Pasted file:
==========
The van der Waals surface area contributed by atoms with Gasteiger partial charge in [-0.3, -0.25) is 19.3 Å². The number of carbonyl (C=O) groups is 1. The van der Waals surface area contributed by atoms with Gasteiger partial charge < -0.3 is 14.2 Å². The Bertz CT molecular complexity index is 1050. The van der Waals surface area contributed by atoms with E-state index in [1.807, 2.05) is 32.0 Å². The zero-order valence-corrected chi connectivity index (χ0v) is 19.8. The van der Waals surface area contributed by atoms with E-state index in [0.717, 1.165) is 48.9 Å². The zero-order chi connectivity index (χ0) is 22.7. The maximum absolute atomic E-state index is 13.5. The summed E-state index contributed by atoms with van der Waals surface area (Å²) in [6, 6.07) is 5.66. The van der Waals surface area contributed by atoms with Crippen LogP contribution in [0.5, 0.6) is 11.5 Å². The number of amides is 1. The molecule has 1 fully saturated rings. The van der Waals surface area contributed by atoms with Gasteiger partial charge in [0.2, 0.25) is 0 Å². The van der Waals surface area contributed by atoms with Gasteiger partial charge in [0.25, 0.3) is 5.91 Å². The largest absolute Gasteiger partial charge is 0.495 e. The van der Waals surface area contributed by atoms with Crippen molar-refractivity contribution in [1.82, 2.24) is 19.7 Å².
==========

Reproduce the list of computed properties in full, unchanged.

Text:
The van der Waals surface area contributed by atoms with Gasteiger partial charge in [-0.3, -0.25) is 19.3 Å². The number of carbonyl (C=O) groups is 1. The van der Waals surface area contributed by atoms with Gasteiger partial charge < -0.3 is 14.2 Å². The Bertz CT molecular complexity index is 1050. The van der Waals surface area contributed by atoms with E-state index in [1.807, 2.05) is 32.0 Å². The zero-order valence-corrected chi connectivity index (χ0v) is 19.8. The van der Waals surface area contributed by atoms with E-state index in [0.717, 1.165) is 48.9 Å². The zero-order chi connectivity index (χ0) is 22.7. The maximum absolute atomic E-state index is 13.5. The summed E-state index contributed by atoms with van der Waals surface area (Å²) in [6, 6.07) is 5.66. The van der Waals surface area contributed by atoms with Crippen LogP contribution in [0.5, 0.6) is 11.5 Å². The number of amides is 1. The molecule has 1 fully saturated rings. The van der Waals surface area contributed by atoms with Gasteiger partial charge in [0.2, 0.25) is 0 Å². The van der Waals surface area contributed by atoms with Gasteiger partial charge in [0.25, 0.3) is 5.91 Å². The largest absolute Gasteiger partial charge is 0.495 e. The van der Waals surface area contributed by atoms with Crippen molar-refractivity contribution in [1.82, 2.24) is 19.7 Å².